What’s a brand? It’s really a promise to consumers: “Tide gets whites whiter”. It’s about loyalty. It’s a call to action. It’s what people say about you when you’re not in the room. There’s an emotional connection and it builds one-to-one relationships. That’s the key: one-to one relationships, and it’s why I call the medium “interactive”. What turned me on about the internet early on was the ability to have a dialogue with consumers, to interact with them. It’s the reason why the internet is perfect for brands.
In conversation after conversation with marketers at companies like Johnson & Johnson, Diageo, Amex, Estée Lauder, Colgate, I’ve heard a lot of things about online branding. What I’ve found is that perception often doesn’t match reality. Let’s look at some myths and realities...
Myth #1: It’s “online branding”
Reality: There is no online branding, there’s just branding. Online is a fantastic communications channel, it’s unique because you can establish a two-way dialogue. To be most effective, it has to be fully integrated into your marketing mix. Many traditional agencies don’t understand that. Many digital agencies don’t either.
Myth #2: Companies state that they are “embracing online”
Reality: In company after company I’ve spoken with, online is 10% of the marketing budget. Granted, that’s a lot more than it was a few years ago. I don’t exactly call that “embracing online”.
Myth #3: Social media is the answer.
Reality: Ted McConnell, one of the interactive gurus at P&G once said “Nobody wants to be friends with a laundry detergent”. When you go to Facebook, you really want to interact with your friends, not with brands. You might engage with a brand if it’s delivering interesting content, but that doesn’t always happen. In the most successful social media campaigns, the user generated content is generated AND submitted on a website you own-- not on an open platform like Facebook-- Facebook and Twitter are used as traffic drivers. All the action takes place on the marketer’s website: you own the visitors, you own the data. On Facebook, they own the data, you don’t own anything.
Myth #4: Management supports it
Reality: Upper management of most companies go to conferences where everyone talks about “the importance of online”. They go back to their companies and deliver a mandate to their marketers to engage in online marketing. The junior marketing people-- the Assistant Brand Managers out there, are all of the generation that grew up with the web and embrace it. But the actual Brand Marketers, the Brand Managers, Category Managers and Marketing Directors who are the decisionmakers, are getting squeezed. They have P&L responsibility and must deliver sales and profits. If they mess up, they lose their jobs. So what do they do? They inevitably stick with traditional-- and online remains 10% of the marketing budget.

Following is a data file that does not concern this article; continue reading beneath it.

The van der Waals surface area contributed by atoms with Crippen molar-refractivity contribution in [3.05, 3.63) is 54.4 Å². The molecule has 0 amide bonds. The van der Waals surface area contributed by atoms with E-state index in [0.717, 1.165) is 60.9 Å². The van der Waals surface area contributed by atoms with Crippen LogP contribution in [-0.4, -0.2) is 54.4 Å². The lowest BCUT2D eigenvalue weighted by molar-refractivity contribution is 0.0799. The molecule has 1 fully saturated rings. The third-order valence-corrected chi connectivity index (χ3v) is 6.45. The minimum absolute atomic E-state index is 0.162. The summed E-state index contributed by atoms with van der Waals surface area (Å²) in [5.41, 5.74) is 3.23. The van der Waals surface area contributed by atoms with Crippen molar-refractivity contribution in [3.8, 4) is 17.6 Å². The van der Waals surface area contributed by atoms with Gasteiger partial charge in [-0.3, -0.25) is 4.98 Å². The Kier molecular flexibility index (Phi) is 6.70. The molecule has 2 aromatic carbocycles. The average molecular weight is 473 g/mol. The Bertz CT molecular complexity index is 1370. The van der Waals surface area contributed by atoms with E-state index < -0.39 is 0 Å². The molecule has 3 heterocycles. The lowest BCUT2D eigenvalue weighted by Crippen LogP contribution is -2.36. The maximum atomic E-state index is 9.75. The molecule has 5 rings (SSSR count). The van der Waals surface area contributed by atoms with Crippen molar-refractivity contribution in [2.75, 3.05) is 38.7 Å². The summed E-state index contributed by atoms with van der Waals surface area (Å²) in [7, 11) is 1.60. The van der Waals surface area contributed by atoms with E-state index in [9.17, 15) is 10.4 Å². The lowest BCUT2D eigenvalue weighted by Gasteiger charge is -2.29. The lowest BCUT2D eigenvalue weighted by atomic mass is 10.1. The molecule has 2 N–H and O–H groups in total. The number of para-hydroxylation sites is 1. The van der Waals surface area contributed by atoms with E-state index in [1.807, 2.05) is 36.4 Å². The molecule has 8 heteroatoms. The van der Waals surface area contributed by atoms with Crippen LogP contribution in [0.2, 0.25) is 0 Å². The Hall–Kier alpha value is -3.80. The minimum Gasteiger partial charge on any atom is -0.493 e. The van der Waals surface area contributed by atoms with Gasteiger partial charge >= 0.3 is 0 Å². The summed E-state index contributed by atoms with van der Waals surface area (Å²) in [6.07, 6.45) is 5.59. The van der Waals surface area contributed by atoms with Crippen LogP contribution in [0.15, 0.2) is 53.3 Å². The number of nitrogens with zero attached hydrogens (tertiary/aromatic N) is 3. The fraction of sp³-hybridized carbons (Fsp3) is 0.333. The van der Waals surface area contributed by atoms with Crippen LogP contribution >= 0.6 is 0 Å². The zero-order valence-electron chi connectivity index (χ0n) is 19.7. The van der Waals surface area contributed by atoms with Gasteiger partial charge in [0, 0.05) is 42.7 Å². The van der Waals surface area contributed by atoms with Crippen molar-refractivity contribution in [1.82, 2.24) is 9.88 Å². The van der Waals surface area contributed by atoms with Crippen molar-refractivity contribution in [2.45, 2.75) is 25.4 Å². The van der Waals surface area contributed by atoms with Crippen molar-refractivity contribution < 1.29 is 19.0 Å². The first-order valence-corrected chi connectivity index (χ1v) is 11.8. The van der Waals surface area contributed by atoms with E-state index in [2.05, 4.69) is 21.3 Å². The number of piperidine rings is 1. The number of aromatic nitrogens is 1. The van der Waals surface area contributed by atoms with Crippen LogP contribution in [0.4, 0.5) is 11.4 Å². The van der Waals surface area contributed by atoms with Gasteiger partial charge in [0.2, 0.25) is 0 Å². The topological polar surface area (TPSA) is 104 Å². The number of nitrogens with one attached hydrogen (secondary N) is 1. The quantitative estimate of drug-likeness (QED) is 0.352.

Myth #5: Marketers and agencies are embracing interactive.
Reality: The interactive team is the last invited to the table. Blue Iceberg has done a lot of work with advertising agencies, and I can’t tell you how many times we’re asked to join the discussion as an afterthought. “OK, let’s bring the interactive guys in now”. It’s simply the wrong approach. You wouldn’t bring the TV guys or the print guys in at the very end, would you? Interactive needs to be part of the discussion, the planning and strategy-- right from the start.
So what to do? Every case is different, but here are some initial thoughts...
First, marketers need to get real management buy-in.
Real buy-in means that management allows for experimentation-- and failure. In the offline world we do test markets, we run ad tests. If they don’t work, it’s OK, we’ve learned something. We need the same attitude toward interactive initiatives.
Second, marketers need to exploit the synergies between media.
Integrated cross-media branding is more effective than single channel. Market researchers can now measure cross-media effectiveness by tracking key ad metrics (recall, branding, messaging, likability, purchase intent) for consumers who have seen ads on TV only, web only, and TV + web. Their data shows that two ads on TV or two ads on the web are more effective than one. What’s even more effective is one ad on TV and one on the web. Targeting and relevance make it even more powerful.
Finally, marketers need to talk about and plan interactive right from the start.
The interactive specialists need to be brought to the table right from the beginning. Not just strategists or creatives, but people who are strategists and creatives and know how to plan and build. Failing to do so often results in ill-conceived campaigns that end up wasting opportunities to engage a marketer’s audience. We’ve been in a number of situations where decisions were made that turned out to be less than ideal-- and more expensive than necessary-- and could have been avoided had we been brought in right at the beginning.
Interested in hearing more? I’d be happy to continue the discussion. Email me at .